Publication Details

Martin, J., French, K. & Major, R. (2010). Population and breeding trends of an urban coloniser: the Australian white ibis. Wildlife Research, 37 (3), 230-239.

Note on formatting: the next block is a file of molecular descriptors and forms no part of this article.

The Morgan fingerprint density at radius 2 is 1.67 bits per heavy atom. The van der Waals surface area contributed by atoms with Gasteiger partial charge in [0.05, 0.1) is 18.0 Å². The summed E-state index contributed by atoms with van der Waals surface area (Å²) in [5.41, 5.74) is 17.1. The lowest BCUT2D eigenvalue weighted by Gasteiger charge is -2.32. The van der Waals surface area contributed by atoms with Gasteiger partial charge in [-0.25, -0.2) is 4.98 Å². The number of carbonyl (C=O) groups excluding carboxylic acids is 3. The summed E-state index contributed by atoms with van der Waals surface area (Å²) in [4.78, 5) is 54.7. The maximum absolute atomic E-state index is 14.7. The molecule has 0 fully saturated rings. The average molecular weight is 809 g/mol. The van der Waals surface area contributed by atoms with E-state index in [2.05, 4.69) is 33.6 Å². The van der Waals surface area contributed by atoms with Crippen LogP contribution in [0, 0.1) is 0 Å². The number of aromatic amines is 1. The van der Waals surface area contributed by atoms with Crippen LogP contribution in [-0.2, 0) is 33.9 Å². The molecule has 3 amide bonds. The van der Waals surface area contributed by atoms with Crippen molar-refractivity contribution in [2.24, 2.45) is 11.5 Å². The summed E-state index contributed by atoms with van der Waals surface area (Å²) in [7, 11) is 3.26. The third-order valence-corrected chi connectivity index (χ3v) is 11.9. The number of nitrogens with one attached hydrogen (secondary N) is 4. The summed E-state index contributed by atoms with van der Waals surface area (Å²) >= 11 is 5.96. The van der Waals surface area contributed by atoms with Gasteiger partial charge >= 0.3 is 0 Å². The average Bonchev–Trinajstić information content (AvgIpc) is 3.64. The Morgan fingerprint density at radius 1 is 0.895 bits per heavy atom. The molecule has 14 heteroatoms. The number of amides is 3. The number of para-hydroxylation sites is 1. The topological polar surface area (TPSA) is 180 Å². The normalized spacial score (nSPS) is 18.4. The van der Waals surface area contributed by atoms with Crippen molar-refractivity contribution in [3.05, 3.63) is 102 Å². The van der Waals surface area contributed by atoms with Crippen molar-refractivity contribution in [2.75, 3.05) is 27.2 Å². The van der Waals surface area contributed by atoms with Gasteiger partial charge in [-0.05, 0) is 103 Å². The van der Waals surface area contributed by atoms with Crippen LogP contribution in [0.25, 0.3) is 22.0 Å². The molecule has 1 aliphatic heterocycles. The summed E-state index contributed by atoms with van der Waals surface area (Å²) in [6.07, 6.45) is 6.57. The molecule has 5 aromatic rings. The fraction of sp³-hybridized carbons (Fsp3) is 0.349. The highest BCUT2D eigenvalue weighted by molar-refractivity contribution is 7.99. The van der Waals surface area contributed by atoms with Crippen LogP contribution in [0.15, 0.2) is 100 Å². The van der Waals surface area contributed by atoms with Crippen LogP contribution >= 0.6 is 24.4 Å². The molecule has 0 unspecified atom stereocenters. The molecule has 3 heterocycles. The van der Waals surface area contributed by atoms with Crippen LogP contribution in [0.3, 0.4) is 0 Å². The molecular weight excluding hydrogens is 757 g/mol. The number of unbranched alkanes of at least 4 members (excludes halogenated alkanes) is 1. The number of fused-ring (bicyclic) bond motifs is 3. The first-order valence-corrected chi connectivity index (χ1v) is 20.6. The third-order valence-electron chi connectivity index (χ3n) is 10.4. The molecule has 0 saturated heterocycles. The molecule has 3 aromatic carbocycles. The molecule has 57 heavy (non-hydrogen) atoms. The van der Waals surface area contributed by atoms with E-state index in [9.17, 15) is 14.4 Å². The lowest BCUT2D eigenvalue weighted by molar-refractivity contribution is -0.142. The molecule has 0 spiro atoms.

Context. In the Sydney region, the population of Australian white ibis has dramatically increased from rare observations in the 1950s to a breeding season peak of 8900 in 2008, resulting with human -wildlife conflicts. Within natural habitats across the eastern states, the ibis population has declined, yet within urban environments ibis have been lethally managed for over 30 years. However, limited ecological and no regional population data are available for the Sydney region. Aims. The present study of ibis in the Sydney region aims to (1) establish the abundance of the population during the breeding and non-breeding seasons, (2) determine whether the population is increasing, and (3) identify the importance of different foraging and roosting sites. Methods. Across the Sydney region, we surveyed 54 discrete sites for 2.5 years. At each site, we recorded the number of adult, juvenile and nestling ibis as well as the number of active nests. The 54 sites were grouped into 15 areas consisting of five landfills and 10 suburbs, which were assessed with ANOVA. Key results. The ibis population of the Sydney region doubled from a peak of 4200 in 2006 to 8900 in 2008. Seasonal fluctuations saw adults migrating in to the region to breed, and adults and juveniles dispersing following breeding. On average, 44% of the population was located foraging within landfills, whereas 80% of nesting activity occurred within 'urban-natural' habitats. Conclusions. Seasonal fluctuations indicated that the ibis population of Sydney is connected with the broader state and national population. Landfills provided an abundant foraging resource that supported extended breeding, including consistent nesting for a 19-month period. Implications. The present study indicated that any localised population management has consequences beyond the immediate or regional population and, consequently, regional management plans or actions need to consider the long-term status of the eastern states' population. Urban conflicts need to be resolved with human education and a conservation agenda, preferably with the provision of refuge habitat where birds are not disturbed.



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